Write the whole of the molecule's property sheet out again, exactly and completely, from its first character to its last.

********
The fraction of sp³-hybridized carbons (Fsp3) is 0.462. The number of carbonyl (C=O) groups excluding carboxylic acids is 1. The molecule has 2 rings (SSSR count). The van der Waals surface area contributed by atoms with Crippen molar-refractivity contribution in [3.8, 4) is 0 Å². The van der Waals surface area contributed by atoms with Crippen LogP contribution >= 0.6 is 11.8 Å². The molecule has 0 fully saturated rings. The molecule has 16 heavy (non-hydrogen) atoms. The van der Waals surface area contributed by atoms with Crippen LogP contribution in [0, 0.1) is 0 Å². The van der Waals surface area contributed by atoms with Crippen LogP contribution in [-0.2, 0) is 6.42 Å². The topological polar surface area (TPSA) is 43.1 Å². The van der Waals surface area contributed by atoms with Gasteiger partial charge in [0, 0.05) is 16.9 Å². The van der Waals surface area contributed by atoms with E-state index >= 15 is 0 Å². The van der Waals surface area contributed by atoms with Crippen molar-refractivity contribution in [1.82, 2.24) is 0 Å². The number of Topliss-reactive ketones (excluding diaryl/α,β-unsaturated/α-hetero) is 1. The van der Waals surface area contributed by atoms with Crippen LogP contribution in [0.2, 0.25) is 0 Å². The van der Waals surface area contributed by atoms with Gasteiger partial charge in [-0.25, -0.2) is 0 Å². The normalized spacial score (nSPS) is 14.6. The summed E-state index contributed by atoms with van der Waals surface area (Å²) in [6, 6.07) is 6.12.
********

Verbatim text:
The fraction of sp³-hybridized carbons (Fsp3) is 0.462. The number of carbonyl (C=O) groups excluding carboxylic acids is 1. The molecule has 2 rings (SSSR count). The van der Waals surface area contributed by atoms with Crippen molar-refractivity contribution in [3.8, 4) is 0 Å². The van der Waals surface area contributed by atoms with Crippen LogP contribution >= 0.6 is 11.8 Å². The molecule has 0 fully saturated rings. The molecule has 16 heavy (non-hydrogen) atoms. The van der Waals surface area contributed by atoms with Crippen LogP contribution in [0, 0.1) is 0 Å². The van der Waals surface area contributed by atoms with Crippen LogP contribution in [-0.2, 0) is 6.42 Å². The topological polar surface area (TPSA) is 43.1 Å². The van der Waals surface area contributed by atoms with Gasteiger partial charge in [0, 0.05) is 16.9 Å². The van der Waals surface area contributed by atoms with E-state index >= 15 is 0 Å². The van der Waals surface area contributed by atoms with Crippen molar-refractivity contribution in [1.82, 2.24) is 0 Å². The number of Topliss-reactive ketones (excluding diaryl/α,β-unsaturated/α-hetero) is 1. The van der Waals surface area contributed by atoms with Crippen LogP contribution in [0.2, 0.25) is 0 Å². The van der Waals surface area contributed by atoms with Gasteiger partial charge in [-0.25, -0.2) is 0 Å². The normalized spacial score (nSPS) is 14.6. The summed E-state index contributed by atoms with van der Waals surface area (Å²) in [6, 6.07) is 6.12.